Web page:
A shell star is a star having a spectrum that shows extremely broad absorption lines, plus some very narrow absorption lines. They typically also show some emission lines, usually from the Balmer series but occasionally of other lines. The broad absorption lines are due to rapid rotation of the photosphere, the emission lines from an equatorial disk, and the narrow absorption lines are produced when the disc is seen nearly edge-on.
Shell stars have spectral types O7.5 to F5, with rotation velocities of 200–300 km/s, not far from the point when the rotational acceleration would disrupt the star.
The shell stars are defined as a group by the existence of rotationally broadened photospheric spectral lines in combination with very narrow absorption lines. Emission lines are frequently present but not regarded as a defining feature. The exact spectral lines present vary to some extent: Balmer emission lines are very common, but may be weak or absent in cooler stars; FeII lines are common but not always present; helium lines may be seen in the hottest stars. The photospheric lines are rotationally broadened showing projected velocities of 200 km/s or more.
The line profiles in shell star spectra are complex, with variable wings, cores, and superpositions of absorption and emission features. In some cases, particular absorption of emission features are only visible as modifications to a line profile, or a weakening of another line. This leads to double and triple-peaked lines, or asymmetric lines.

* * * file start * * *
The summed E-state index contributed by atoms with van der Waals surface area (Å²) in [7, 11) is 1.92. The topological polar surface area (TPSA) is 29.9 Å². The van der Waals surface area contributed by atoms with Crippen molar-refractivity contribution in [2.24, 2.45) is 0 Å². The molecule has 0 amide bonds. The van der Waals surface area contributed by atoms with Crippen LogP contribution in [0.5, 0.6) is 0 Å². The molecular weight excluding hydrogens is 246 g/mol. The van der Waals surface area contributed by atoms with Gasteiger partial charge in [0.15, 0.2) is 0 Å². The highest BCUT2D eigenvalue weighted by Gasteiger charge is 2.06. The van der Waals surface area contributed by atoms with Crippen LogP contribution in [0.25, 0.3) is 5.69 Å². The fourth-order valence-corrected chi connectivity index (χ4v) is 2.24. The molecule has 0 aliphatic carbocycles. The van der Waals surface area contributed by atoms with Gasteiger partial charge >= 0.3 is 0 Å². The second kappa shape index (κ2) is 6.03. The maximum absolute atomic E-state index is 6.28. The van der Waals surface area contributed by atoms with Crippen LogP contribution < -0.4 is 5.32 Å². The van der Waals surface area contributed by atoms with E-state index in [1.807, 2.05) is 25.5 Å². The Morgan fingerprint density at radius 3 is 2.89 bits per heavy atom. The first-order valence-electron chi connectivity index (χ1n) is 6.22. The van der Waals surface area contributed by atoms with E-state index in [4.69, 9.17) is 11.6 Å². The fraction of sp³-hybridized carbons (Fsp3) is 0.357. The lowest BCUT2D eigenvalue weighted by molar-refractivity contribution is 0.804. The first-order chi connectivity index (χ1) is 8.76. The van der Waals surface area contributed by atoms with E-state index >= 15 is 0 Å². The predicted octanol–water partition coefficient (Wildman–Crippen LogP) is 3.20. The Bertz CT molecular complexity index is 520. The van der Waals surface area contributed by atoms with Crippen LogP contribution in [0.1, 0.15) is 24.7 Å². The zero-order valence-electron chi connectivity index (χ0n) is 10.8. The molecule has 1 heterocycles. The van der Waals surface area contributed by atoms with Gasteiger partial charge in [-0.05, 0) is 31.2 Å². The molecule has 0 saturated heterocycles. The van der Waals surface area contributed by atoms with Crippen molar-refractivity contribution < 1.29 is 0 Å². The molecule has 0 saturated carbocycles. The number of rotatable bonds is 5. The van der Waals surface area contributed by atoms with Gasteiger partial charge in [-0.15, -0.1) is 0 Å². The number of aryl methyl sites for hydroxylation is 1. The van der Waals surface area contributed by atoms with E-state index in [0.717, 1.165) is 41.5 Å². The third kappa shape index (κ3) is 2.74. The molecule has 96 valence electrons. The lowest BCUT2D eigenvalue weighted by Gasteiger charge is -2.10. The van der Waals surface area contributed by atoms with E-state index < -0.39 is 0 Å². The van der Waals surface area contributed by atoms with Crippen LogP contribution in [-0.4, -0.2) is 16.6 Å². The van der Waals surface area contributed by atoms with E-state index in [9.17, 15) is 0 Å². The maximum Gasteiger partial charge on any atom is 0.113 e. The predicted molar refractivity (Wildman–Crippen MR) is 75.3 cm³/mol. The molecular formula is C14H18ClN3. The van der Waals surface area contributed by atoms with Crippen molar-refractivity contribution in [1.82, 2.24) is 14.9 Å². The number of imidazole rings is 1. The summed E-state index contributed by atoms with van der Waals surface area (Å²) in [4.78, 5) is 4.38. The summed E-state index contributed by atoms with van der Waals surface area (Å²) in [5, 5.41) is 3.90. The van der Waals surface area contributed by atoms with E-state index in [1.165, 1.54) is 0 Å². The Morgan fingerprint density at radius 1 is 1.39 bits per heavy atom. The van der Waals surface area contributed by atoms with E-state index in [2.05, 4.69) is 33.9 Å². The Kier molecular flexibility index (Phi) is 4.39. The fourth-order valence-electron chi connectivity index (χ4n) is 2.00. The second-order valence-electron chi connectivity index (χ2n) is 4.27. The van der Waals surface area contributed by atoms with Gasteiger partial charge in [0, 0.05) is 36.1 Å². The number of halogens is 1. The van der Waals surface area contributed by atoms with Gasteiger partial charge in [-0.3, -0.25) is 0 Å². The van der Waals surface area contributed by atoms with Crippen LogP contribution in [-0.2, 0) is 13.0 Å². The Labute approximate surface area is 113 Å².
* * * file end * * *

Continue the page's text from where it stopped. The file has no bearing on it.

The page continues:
Shell stars very commonly have emission lines and thus are often Be stars, although they can also occur in spectral classes O, A, and occasionally F.
Shell stars have been subdivided into four categories, although these categories are no longer recognised as meaningful and are rarely seen in modern publications:
The vast majority of known shell stars are of spectral class B. However, partly because of this many cooler shell stars have remained undetected. The Be phenomenon, and hence the term Be star itself, is now widely applied to similar stars not only of spectral class B, but also A and sometimes O and F.
Shell stars often show variability in their spectra and brightness. The shell features may come and go, with the star changing from a shell star to a normal B star or Be star. Shell stars which show irregular variability due to changes in, or the disappearance of, the "shell" are called Gamma Cassiopeiae variables. Pleione and Gamma Cassiopeiae itself are both variable stars that have intermittent shell episodes where strong shell features appear in the spectrum and the brightness increases or decreases significantly. At other times the shell is not detectable in the spectrum, and even the emission lines may disappear.